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“The [confidential] reports, the websites, the media reports all fit into our database where we keep track of challenges to books,” Stone explains. “Within our ability we’ll follow up and track what the outcome is. If there is a challenge and a processes in place, we’ll follow up to find out what the end result of the committee’s decision was. If a superintendent removes the book and it makes the local newspaper, we will follow the media coverage till we find out what the final determination is.”

Though the ALA’s Office for Intellectual Freedom has existed since 1967, it only started compiling banned book lists in the 1990s. Every decade, the OIF releases a list of 100 most challenged books; since 2001, it has released a list of top 10 challenged books each year.

The reasons that drive library challenges have shifted since the days of peak Scary Stories fervor. The Satanic panic of the late ’80s and early ’90s made horror a target through the 2000s, with Scary Stories earning the number seven slot on the ALA’s “most challenged” decade list. (That decade, the “occult” Harry Potter snagged the first spot).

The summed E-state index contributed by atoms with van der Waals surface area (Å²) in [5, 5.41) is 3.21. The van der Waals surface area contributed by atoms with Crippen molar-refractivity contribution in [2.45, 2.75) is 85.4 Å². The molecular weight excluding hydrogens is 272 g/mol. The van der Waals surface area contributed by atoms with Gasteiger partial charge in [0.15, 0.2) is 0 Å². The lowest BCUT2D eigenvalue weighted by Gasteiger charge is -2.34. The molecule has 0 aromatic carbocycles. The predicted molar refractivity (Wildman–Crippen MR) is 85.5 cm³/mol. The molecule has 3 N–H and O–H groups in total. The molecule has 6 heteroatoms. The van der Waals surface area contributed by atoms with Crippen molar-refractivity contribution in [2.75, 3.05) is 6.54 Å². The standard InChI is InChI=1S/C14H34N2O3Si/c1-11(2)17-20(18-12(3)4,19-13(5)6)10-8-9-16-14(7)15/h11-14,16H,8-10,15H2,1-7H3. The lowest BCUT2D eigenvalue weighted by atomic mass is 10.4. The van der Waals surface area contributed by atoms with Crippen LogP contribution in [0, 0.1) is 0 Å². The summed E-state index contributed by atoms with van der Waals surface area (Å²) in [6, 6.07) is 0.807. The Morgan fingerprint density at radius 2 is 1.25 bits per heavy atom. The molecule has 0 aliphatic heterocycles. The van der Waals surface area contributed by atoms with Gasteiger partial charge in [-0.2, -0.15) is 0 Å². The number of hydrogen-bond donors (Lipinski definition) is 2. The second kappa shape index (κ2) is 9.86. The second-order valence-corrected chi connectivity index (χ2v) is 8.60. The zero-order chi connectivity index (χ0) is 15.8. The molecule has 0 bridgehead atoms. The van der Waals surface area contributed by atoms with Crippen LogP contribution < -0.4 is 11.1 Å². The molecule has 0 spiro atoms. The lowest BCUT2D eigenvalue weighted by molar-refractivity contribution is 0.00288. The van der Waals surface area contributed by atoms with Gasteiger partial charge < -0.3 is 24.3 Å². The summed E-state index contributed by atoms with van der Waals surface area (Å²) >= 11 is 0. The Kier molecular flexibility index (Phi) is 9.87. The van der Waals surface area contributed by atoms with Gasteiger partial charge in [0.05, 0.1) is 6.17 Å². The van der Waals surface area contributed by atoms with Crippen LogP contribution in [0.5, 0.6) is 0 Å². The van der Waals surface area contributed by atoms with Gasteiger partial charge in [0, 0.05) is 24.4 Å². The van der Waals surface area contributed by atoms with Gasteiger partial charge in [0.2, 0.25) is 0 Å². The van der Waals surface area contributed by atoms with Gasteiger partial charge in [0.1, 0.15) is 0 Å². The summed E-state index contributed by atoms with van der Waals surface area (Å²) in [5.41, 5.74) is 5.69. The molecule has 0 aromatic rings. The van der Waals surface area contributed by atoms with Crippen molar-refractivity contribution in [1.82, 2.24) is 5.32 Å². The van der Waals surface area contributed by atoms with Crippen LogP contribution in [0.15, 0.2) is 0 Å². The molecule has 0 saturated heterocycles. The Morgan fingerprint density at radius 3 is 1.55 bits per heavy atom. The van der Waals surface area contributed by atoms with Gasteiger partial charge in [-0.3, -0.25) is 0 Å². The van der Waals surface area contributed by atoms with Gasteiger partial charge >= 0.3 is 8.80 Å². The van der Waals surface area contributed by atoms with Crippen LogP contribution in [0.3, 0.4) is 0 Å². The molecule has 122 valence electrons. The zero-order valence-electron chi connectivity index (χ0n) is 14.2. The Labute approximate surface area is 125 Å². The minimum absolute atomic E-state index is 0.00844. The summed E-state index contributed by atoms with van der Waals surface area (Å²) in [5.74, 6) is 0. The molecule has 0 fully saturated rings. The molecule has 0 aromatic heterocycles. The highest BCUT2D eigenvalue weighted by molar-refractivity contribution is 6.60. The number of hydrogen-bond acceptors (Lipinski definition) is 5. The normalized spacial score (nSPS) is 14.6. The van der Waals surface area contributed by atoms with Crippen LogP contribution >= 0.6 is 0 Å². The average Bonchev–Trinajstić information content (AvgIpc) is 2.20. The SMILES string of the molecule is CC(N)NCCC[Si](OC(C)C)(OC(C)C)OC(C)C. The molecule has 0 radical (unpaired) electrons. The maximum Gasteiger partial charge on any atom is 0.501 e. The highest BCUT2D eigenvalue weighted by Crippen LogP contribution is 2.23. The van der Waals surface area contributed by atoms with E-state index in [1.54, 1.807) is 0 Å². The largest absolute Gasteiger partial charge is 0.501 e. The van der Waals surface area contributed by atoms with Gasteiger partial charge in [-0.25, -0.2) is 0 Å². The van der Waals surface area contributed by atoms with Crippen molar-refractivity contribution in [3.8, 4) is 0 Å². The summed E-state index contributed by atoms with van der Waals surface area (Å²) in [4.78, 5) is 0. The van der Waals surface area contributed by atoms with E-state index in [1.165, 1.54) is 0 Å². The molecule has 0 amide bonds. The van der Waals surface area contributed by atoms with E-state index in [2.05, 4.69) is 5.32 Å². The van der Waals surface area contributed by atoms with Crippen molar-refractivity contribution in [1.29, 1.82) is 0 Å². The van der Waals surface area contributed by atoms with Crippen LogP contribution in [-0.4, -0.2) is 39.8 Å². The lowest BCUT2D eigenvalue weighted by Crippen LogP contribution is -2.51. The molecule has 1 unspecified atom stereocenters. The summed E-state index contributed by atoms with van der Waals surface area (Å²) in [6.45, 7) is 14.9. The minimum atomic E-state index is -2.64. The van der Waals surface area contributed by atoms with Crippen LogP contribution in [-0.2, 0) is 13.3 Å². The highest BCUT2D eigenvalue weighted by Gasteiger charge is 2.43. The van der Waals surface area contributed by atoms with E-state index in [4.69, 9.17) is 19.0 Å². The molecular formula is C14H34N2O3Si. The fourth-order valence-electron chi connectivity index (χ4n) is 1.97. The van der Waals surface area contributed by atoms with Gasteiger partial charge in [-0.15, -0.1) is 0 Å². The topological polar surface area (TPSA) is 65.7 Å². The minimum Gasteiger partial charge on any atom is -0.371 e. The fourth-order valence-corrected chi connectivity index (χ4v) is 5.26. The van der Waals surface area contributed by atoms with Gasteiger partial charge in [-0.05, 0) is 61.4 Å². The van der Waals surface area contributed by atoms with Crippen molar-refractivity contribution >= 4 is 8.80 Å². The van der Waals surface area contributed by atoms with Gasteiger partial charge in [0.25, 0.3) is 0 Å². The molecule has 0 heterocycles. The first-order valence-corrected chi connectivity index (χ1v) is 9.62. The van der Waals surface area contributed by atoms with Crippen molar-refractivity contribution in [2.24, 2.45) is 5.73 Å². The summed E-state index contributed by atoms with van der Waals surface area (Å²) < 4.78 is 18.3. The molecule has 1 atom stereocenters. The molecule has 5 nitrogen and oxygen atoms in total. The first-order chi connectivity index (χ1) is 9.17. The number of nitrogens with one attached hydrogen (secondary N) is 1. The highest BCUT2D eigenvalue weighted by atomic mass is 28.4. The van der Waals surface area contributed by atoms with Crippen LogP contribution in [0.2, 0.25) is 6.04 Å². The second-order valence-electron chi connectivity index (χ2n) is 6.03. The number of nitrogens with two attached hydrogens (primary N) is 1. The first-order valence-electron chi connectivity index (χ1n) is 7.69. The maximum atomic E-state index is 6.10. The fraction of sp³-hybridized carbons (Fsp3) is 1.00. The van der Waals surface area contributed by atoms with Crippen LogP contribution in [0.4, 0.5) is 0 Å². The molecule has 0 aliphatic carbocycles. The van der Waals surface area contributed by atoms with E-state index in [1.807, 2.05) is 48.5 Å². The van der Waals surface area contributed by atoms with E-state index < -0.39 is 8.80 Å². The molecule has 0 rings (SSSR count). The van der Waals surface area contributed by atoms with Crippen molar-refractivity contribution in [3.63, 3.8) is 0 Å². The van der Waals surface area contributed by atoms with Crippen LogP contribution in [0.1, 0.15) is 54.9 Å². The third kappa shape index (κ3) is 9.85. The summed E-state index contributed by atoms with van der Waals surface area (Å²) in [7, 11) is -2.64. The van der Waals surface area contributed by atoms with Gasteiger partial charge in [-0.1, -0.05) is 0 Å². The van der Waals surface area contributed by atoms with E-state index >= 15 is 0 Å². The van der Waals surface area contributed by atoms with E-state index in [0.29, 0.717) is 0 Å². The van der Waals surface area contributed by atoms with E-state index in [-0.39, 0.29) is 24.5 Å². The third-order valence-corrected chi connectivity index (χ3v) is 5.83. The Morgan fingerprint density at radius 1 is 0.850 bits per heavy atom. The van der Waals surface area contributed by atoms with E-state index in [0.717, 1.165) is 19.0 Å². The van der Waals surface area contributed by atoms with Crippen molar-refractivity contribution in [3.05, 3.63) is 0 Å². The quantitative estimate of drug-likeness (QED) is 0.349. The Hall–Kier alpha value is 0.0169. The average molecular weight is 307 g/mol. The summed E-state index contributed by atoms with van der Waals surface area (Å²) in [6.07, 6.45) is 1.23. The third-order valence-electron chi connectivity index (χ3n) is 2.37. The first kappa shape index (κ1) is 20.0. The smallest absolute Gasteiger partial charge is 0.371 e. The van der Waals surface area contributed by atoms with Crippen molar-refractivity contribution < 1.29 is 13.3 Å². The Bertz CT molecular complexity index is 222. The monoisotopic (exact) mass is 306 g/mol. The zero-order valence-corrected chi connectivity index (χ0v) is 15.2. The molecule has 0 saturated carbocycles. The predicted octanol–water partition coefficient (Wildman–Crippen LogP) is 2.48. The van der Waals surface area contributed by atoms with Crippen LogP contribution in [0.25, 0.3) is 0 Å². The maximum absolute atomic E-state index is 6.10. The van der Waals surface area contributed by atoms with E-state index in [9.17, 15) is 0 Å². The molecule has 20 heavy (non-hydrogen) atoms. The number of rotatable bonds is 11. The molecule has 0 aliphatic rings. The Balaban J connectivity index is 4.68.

Scary Stories has only popped up on an annual top 10 once more, in 2012. In recent years, the Office for Intellectual Freedom documents more challenges from books containing sexual situations, political viewpoints, and LGBTQ characters, with titles like George, a children’s book about a transgender character, and The Hate U Give, a YA novel dealing with the aftermath of police shooting, taking the top spots. Stone notes, “Last year we had a top 11 list because we had a tie for 10th place and both books happened to be books that were burned by anti-LGBTQ activists in protest of their presence in the library.”